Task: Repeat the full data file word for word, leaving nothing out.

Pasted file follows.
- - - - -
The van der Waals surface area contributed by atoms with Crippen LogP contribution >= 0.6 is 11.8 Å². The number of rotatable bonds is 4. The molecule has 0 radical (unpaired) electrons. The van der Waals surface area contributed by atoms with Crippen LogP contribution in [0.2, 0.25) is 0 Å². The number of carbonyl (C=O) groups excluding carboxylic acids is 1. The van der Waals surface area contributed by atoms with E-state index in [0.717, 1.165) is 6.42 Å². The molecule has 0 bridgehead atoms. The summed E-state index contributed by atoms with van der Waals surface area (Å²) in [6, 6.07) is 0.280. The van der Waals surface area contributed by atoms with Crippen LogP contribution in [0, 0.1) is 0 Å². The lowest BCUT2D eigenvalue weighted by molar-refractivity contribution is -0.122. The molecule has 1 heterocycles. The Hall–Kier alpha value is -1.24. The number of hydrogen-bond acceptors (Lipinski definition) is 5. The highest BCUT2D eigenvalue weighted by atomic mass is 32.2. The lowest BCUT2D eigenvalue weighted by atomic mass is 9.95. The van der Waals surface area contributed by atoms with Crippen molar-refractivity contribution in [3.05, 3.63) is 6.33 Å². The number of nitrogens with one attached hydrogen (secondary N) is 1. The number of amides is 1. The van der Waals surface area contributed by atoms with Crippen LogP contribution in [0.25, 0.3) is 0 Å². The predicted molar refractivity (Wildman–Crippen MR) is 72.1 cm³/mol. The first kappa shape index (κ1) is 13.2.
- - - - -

The van der Waals surface area contributed by atoms with Crippen LogP contribution >= 0.6 is 11.8 Å². The number of rotatable bonds is 4. The molecule has 0 radical (unpaired) electrons. The van der Waals surface area contributed by atoms with Crippen LogP contribution in [0.2, 0.25) is 0 Å². The number of carbonyl (C=O) groups excluding carboxylic acids is 1. The van der Waals surface area contributed by atoms with E-state index in [0.717, 1.165) is 6.42 Å². The molecule has 0 bridgehead atoms. The summed E-state index contributed by atoms with van der Waals surface area (Å²) in [6, 6.07) is 0.280. The van der Waals surface area contributed by atoms with Crippen LogP contribution in [0, 0.1) is 0 Å². The lowest BCUT2D eigenvalue weighted by molar-refractivity contribution is -0.122. The molecule has 1 heterocycles. The Hall–Kier alpha value is -1.24. The number of hydrogen-bond acceptors (Lipinski definition) is 5. The highest BCUT2D eigenvalue weighted by atomic mass is 32.2. The lowest BCUT2D eigenvalue weighted by atomic mass is 9.95. The van der Waals surface area contributed by atoms with Crippen molar-refractivity contribution in [3.05, 3.63) is 6.33 Å². The number of nitrogens with one attached hydrogen (secondary N) is 1. The number of amides is 1. The van der Waals surface area contributed by atoms with Crippen LogP contribution in [0.25, 0.3) is 0 Å². The predicted molar refractivity (Wildman–Crippen MR) is 72.1 cm³/mol. The first kappa shape index (κ1) is 13.2.